the art that various changes in the illustrated
propellers, one ofA which is 4indicated at I8. The
embodiment may be resorted to without in .any
pilot’s compartment occupies the forward ‘center
way exceeding the scope of the invention.
40 portion ofïthe main wing In' and is provided with
.In the drawings,
a ’transparent front-,portion which may be in the
Fig. l isa side-elevational view of an airplane
form of a small dome 20, particularly shown in
of the character referred to showing in vdotted
outlines the position of the "pilot in the pilot's
compartment of such an airplane.
y
Fig.` 2 is a view on an enlargedscale of a‘frag'
mentary portion of the airplane-'shown in Fig. 1
showing vin greater detail the-position of the pilot
in the pilot’s compartment lof such an airplane
and the arrangement ofthe pilotsupporting and
airplane controlv elements. ’
Figs,"3 'and 5, extending Vslightly 'ahead'y of the
...leading ‘edgeU of 'the vmain wing. This forward
‘extension does not add materially to the drag of
the airplane `sin'ce'it does ynot increase the thick
ness of thefmainrwing portion or materially affect
the contour thereof.r
.
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The pilot’s 'support comprises a main base or
50 pedestal element `22 carried `upon the lower sur
Fig.- 3 is a top plan View of the portion ofthe
facek of the pilot’s compartmenty at approximately
airplane shown in Fig. 2 also showing'the pilot
supporting and airplane controlling elements.
Fig. ‘iis aside elevational lview similar to Fig'.
2 vbut'shovvingv the position of the .pilotis support 55
the mid-length thereof, a pivoted forward exten
sion 24, -'a >chin-rest v26, an arm rest `28 and a
pairof leg rests 30 and 32 extending rearwardly
from the pedestal 22.
a.,
2,403,838
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The forward extension 24 is preferably pivoted
at its rearward end to the pedestal 22 and is ad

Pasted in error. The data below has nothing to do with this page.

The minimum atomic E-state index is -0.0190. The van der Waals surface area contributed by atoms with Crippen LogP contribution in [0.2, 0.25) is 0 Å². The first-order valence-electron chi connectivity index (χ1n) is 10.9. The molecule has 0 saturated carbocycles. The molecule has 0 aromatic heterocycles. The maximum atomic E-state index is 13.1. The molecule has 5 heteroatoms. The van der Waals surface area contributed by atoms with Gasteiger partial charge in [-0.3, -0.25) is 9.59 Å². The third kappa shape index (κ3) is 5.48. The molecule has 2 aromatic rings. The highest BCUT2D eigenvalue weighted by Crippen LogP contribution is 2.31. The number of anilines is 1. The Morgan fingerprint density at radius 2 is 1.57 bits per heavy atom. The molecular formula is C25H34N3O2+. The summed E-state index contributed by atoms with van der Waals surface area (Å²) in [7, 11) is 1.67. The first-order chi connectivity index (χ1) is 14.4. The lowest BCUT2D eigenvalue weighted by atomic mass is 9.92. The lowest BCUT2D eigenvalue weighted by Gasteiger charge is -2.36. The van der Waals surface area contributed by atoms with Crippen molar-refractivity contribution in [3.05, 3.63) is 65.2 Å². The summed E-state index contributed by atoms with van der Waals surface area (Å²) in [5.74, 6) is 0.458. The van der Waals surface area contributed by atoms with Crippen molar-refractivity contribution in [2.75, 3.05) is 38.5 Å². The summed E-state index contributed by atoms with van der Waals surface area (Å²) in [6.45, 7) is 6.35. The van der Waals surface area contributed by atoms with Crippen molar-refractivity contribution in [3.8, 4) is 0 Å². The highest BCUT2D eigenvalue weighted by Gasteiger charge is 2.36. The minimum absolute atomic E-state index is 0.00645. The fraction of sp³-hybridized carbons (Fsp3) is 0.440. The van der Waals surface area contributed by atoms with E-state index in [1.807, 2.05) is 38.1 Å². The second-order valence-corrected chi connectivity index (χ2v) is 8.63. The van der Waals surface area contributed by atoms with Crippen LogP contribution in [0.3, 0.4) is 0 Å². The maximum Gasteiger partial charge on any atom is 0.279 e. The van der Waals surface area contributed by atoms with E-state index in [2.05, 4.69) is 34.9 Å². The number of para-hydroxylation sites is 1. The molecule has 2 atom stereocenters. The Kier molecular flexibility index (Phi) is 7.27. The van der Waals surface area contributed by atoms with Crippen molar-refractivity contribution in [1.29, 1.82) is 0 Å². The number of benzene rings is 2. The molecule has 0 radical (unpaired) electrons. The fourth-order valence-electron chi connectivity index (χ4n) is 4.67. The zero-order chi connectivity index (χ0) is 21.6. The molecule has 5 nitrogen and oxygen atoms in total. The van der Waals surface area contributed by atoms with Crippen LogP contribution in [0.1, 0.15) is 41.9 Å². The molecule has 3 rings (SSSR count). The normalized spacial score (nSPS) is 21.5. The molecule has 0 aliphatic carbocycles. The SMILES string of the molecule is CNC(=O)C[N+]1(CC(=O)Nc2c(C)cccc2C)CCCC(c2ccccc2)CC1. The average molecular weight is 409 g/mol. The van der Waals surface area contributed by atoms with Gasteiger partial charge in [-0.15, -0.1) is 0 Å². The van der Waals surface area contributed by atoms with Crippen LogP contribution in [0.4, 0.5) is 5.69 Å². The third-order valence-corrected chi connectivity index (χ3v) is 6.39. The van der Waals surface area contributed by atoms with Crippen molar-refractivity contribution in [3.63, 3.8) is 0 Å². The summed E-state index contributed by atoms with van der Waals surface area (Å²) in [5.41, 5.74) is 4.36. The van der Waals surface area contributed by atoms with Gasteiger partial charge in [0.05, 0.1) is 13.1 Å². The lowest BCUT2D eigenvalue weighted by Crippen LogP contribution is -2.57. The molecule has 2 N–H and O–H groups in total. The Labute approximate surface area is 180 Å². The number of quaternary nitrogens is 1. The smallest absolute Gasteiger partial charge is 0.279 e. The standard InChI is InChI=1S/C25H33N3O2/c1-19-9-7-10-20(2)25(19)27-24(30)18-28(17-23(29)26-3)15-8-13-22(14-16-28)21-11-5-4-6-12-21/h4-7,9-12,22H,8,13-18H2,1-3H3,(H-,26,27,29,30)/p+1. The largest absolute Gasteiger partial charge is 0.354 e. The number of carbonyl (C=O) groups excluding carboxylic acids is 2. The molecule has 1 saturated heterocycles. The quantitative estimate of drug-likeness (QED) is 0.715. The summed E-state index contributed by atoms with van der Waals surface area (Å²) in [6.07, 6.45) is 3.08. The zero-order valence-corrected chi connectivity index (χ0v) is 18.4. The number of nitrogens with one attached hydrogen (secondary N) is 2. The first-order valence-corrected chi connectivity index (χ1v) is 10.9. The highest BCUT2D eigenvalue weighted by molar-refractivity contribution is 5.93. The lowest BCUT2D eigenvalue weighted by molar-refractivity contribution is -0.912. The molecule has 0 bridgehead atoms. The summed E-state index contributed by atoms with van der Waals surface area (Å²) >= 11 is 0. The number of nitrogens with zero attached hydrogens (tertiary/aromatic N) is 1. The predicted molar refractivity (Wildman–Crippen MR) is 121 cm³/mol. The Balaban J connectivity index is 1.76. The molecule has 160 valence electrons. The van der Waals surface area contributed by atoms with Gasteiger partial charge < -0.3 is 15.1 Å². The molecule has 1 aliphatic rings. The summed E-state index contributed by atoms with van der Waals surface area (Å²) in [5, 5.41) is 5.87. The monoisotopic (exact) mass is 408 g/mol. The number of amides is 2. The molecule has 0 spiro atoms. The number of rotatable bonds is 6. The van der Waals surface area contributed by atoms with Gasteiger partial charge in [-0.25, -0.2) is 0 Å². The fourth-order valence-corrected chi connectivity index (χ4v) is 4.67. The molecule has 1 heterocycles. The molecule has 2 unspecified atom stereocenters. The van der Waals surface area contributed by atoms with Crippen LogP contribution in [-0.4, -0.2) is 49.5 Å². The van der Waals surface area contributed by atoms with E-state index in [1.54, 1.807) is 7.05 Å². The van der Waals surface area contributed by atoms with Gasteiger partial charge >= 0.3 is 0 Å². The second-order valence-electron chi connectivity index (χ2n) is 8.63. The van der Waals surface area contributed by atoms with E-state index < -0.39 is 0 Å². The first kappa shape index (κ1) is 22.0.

justable about this pivot by suitable means such
as the manually adjustable screw shaft 34. This»
member and the top of the pedestal 22 are pref in
erably formed to receive a chest worn parachute
pack which willserve as a cushion for the pilot’s
body when the pilot is in position onthe support.
4
ment of the rods 54 and 56 may be reversed by
straightening the right leg and further bending
the left leg. When the rudder is in neutral both
legs will be bent a slight amount in order to pro
vide a comfortable and relaxed position for the
lower part of the pilot’s body.
The control column 14 is hinged to the upper
portion :of the' pilot’s compartment at 16 where
'it is operatively connected with the linkage oper
ating the elevator and aileron elements. This
belt by attaching the ends of these straps to the -' -ï ïcolum‘n is curved around the pilot, as is clearly
shown in Figs. 3 and 4, and is brought to a posi
pedestal 22 by a suitable quick detachable con
The parachute strap, as indicated at'36 may also
be utilized as the pilot’s positioning and safety
nection as generally indicated at 38. The para
chute pack may be supplemented by other ~cush
tion below the chin rest 26 where it is provided
with a‘handle 18. By grasping the handle 18
ions as may be found convenient or necessary for 15 vwith his right hand fthe pilot can move the han
dle in any direction over an area beneath the
The chin rest 26 is carried
chin rest and forward extension 24 sufficient to
on the vforward end of the-,front extension 24
the pilot’s comfort.
by a pair of adjustable link members 39 and 40v , I
provide complete control of the airplane. This
control column, as is clearly shown, is curved to
which may be manually positioned to bring the
chin rest to the most convenient and comfortable 20 the right of the pilot so that it does not in any
Vway interfere with the left hand operation of the
`position for the particular pilot. The 'arm or
elbow 4rest 281s also carried upon the pedestal 22
.and is likewise adjustable so that it just receives
and supports the pilot’s elbow in the proper posi
throttle and fuel mixture control levers.
An ad
.justable armrest 18 is also provided for the pilot’s
rightarm.
.
1
tion for'the pilot to reach with his left hand the 25 » AImmediately to the rear of the pedestal 22 there
is provided a door 80 inthe lower surface of the
throttle and mixture. control levers 42 and 44.
pilot’s compartment. This door is Ihinged at its
'I'he leg supports 30 and 32 are pivotally con
front end at 82 and swings downwardly, as par
nected -at their forward ends to the rearward por
ticularly shownl in Fig. 4, to provide an opening
_tion of the pedestal 22, are provided at their mid
length portion with-hinges, as indicated at 46 and 30 for the pilot to enter or leave the pilot’s compart
ment. If desired', anextension 84 may be con
48, which are positioned >approximately at the
nected with the door to form avlower step for
.location of the pilot’s knees when in position in
the pilot, as is particularly shown in Fig.- 4, and
the'compartment, and are supported at their
andthis extension may be pivotally or slidably
rearward ends upon ’thepivoted -links as indi
associated with the door in such a manner that
cated at 50 and 52 respectively. The .rearward
itv can be made to overlap the door when the door
ends of the leg support members 30 and 32 are
is in closed position. The `limiting downward po